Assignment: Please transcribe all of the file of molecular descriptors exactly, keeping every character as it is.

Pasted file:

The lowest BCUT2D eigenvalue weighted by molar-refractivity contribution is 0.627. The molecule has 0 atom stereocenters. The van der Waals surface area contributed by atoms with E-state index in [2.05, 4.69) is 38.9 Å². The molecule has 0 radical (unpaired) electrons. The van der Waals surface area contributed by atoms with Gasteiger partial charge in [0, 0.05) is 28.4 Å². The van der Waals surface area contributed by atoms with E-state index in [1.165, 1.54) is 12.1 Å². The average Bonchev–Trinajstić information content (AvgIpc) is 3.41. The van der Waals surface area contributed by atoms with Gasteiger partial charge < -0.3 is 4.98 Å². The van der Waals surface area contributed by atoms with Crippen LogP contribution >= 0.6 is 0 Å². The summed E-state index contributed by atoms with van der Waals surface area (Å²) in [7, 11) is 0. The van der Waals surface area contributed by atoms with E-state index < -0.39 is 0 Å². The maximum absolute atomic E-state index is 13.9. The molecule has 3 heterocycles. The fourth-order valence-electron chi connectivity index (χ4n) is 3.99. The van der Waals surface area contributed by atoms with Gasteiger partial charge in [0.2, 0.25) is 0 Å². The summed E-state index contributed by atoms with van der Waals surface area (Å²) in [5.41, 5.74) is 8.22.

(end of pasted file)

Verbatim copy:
The lowest BCUT2D eigenvalue weighted by molar-refractivity contribution is 0.627. The molecule has 0 atom stereocenters. The van der Waals surface area contributed by atoms with E-state index in [2.05, 4.69) is 38.9 Å². The molecule has 0 radical (unpaired) electrons. The van der Waals surface area contributed by atoms with Gasteiger partial charge in [0, 0.05) is 28.4 Å². The van der Waals surface area contributed by atoms with E-state index in [1.165, 1.54) is 12.1 Å². The average Bonchev–Trinajstić information content (AvgIpc) is 3.41. The van der Waals surface area contributed by atoms with Gasteiger partial charge < -0.3 is 4.98 Å². The van der Waals surface area contributed by atoms with Crippen LogP contribution >= 0.6 is 0 Å². The summed E-state index contributed by atoms with van der Waals surface area (Å²) in [7, 11) is 0. The van der Waals surface area contributed by atoms with E-state index < -0.39 is 0 Å². The maximum absolute atomic E-state index is 13.9. The molecule has 3 heterocycles. The fourth-order valence-electron chi connectivity index (χ4n) is 3.99. The van der Waals surface area contributed by atoms with Gasteiger partial charge in [0.2, 0.25) is 0 Å². The summed E-state index contributed by atoms with van der Waals surface area (Å²) in [5.41, 5.74) is 8.22.